Animation can be a complex process that requires a deep understanding of the software being used. Whether you are a professional animator or a hobbyist, it's important to be aware of the common problems that can arise when working with Blender.
This article will provide a general overview of some of the most frequently encountered issues and provide tips on how to avoid them. With the right knowledge and a little bit of practice, anyone can master the art of animation and create stunning visual effects using Blender.
These are the main problems we will be looking at:
Let's now head into a definitive guide of how to solve all of these frequently faced animation problems.
One of the most common animation problems faced in Blender is the animation itself stopping at 250 frames, which is the default number of frames for an animation, and luckily enough this is one of the easiest ones to solve as well.
To change the number of frames, simply head to the timeline editor and edit the "End" value for the keyframes at the top-right of the editor.
Another method to accomplish this is to head to the "Output Properties" section marked by a printer icon in the Properties panel. Here, underneath "Frame Range", change the end value for the frames just as before.
Being unable to insert a keyframe is also a commonly faced problem. A keyframe is a point in time where a specific property of an object or animation is recorded. This property can be the object's location, rotation, or other attributes. To insert a keyframe, simply hit I on your keyboard after manipulating an object, data field, etc. This brings up a menu to select which attribute to insert a keyframe for.
It is possible that after selecting the attribute the following error pops up:
To avoid this, make sure you have selected the object in either the 3D viewport or the Outliner as well as that the cursor is hovering over the 3D viewport when you press I.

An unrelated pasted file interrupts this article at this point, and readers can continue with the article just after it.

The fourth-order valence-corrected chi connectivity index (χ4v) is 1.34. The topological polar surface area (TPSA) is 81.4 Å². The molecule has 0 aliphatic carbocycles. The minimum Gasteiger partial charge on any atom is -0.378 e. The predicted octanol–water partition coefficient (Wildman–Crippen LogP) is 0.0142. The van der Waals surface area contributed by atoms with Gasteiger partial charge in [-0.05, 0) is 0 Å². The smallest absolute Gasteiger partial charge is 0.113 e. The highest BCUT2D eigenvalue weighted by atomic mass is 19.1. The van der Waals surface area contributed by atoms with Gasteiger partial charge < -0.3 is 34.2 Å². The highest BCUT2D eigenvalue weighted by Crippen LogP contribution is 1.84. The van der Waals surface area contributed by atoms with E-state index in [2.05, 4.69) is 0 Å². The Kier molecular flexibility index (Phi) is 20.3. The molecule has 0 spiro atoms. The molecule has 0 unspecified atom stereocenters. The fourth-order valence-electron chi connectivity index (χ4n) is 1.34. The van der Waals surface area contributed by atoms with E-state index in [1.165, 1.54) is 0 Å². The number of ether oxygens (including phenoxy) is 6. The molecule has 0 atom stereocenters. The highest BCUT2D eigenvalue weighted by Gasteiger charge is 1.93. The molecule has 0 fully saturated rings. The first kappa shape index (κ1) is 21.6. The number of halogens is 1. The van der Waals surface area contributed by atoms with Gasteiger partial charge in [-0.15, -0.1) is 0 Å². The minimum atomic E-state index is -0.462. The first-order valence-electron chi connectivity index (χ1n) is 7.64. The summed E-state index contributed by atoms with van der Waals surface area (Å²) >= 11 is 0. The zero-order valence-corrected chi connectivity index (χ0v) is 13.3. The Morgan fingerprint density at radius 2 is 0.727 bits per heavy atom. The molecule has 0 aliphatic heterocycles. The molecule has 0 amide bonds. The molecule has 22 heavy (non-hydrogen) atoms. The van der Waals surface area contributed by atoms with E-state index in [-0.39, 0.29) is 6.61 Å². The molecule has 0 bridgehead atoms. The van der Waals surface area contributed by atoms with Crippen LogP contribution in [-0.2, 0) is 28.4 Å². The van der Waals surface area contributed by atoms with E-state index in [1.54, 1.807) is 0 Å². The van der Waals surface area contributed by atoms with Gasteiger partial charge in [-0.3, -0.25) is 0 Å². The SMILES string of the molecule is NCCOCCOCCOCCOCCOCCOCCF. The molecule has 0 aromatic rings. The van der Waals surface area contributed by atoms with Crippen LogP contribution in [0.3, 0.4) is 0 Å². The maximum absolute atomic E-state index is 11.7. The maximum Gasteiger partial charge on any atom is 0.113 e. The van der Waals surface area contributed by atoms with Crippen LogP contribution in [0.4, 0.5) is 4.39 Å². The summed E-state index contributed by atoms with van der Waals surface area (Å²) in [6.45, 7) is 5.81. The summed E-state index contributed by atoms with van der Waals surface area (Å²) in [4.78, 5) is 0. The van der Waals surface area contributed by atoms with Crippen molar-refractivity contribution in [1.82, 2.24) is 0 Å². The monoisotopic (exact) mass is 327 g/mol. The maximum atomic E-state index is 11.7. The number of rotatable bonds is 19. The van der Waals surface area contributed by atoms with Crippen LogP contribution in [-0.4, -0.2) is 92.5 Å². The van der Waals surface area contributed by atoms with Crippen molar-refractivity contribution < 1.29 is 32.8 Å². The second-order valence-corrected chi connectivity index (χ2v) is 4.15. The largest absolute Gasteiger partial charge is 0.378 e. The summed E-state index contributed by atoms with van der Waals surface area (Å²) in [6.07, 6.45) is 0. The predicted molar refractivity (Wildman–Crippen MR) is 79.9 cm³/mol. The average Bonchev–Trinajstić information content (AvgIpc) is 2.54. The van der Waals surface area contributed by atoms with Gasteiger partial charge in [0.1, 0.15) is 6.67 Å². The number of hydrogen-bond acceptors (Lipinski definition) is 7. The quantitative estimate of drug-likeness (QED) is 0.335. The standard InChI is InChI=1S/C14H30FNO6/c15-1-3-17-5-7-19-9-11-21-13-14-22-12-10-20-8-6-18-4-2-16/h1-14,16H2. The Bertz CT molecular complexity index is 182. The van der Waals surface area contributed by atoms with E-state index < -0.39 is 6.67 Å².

If you are unable to insert a keyframe for a data field, it is likely that the value is not animatable:
There can be multiple reasons an animation looks blurry when rendered, so let's quickly go through some of them now:
Many animations make the use of motion blur for added realism or dramatic effect in their video, especially in scenes with lots of fast-paced movement. In often cases, an animation can look overly-blurry if the motion blur is too intense.
Motion blur settings can be found in the "Render Properties" tab denoted by a camera icon in the properties outliner. The "Shutter" setting is key here, as it sets the amount of time between the camera shutter opening and closing.
The lower the shutter value, the less motion blur will be visible in your animation.
Similarly, changing the "Max Blur" also changes the radius that the motion blur affects your scene, and hence reducing this value also reduces the overall blur in an animation.
A lower sample count is bound to make your render more pixelated and hence more blurry, with this effect being felt even more in animations. Lower sample counts give an uneven "grainy" effect on the render, and since this grain might not be consistent between frames this might lead to extra visible blur in an image sequence.
To fix this issue, simply change the render sampling number under the "Render Properties" tab.
This setting can be changed in the same way when using the Eevee render engine as well.
In Cycles, reducing the light paths are a very effective way to significantly reduce render times of images, which is preferable for animation renders with many hundreds of frames.
However, a low light path count can also lead to more blurry animations. Try playing around with the total number of light paths in your scene, found under the "Render Properties" tab in the properties panel, until the blurring is reduced.
The individual number of light paths for diffuse, transmission, etc. can also be changed individually in order to get higher quality for certain parts of your scene compared to others.
If the animation bar is gone or you can't find it, you simply need to reopen the timeline editor in a new area or switch an existing area to display the timeline.
In order to open the timeline in a new area, hover over a corner of your 3D workspace until a + shaped cursor appears. Hold and drag this corner to create a new area. This area can now be set to show the timeline of your animation by opening the "Editor Type" dropdown and selecting "Timeline" editor under the animation section.
Similar to a blurry animation, a choppy or jittery animation could be caused due to a multitude of reasons.
One of the most common reasons is if the scene is too complex or has too many elements, causing the software to struggle with rendering it smoothly.
Simplifying the animation or reducing the number of elements can help resolve this issue. This includes reducing the number of particles for any particle systems (especially in the viewport), or even reducing the number of polys for a detailed mesh.